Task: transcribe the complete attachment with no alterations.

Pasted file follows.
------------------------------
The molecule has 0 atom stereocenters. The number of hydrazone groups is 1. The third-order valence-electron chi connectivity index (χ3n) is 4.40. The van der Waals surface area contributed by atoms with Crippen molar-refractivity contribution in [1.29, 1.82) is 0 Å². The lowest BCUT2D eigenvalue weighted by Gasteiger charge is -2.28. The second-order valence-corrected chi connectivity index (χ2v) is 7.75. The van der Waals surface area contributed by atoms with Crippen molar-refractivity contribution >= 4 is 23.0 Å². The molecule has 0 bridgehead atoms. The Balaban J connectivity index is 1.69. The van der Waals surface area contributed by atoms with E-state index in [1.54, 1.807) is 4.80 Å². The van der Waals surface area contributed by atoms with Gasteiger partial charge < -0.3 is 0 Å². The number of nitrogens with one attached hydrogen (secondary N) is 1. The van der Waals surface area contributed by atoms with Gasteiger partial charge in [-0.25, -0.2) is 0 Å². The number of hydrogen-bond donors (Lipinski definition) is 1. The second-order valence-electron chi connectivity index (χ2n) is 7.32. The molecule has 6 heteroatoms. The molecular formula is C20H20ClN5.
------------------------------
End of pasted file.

The molecule has 0 atom stereocenters. The number of hydrazone groups is 1. The third-order valence-electron chi connectivity index (χ3n) is 4.40. The van der Waals surface area contributed by atoms with Crippen molar-refractivity contribution in [1.29, 1.82) is 0 Å². The lowest BCUT2D eigenvalue weighted by Gasteiger charge is -2.28. The second-order valence-corrected chi connectivity index (χ2v) is 7.75. The van der Waals surface area contributed by atoms with Crippen molar-refractivity contribution >= 4 is 23.0 Å². The molecule has 0 bridgehead atoms. The Balaban J connectivity index is 1.69. The van der Waals surface area contributed by atoms with E-state index in [1.54, 1.807) is 4.80 Å². The van der Waals surface area contributed by atoms with Gasteiger partial charge < -0.3 is 0 Å². The number of nitrogens with one attached hydrogen (secondary N) is 1. The van der Waals surface area contributed by atoms with Gasteiger partial charge in [-0.25, -0.2) is 0 Å². The number of hydrogen-bond donors (Lipinski definition) is 1. The second-order valence-electron chi connectivity index (χ2n) is 7.32. The molecule has 6 heteroatoms. The molecular formula is C20H20ClN5.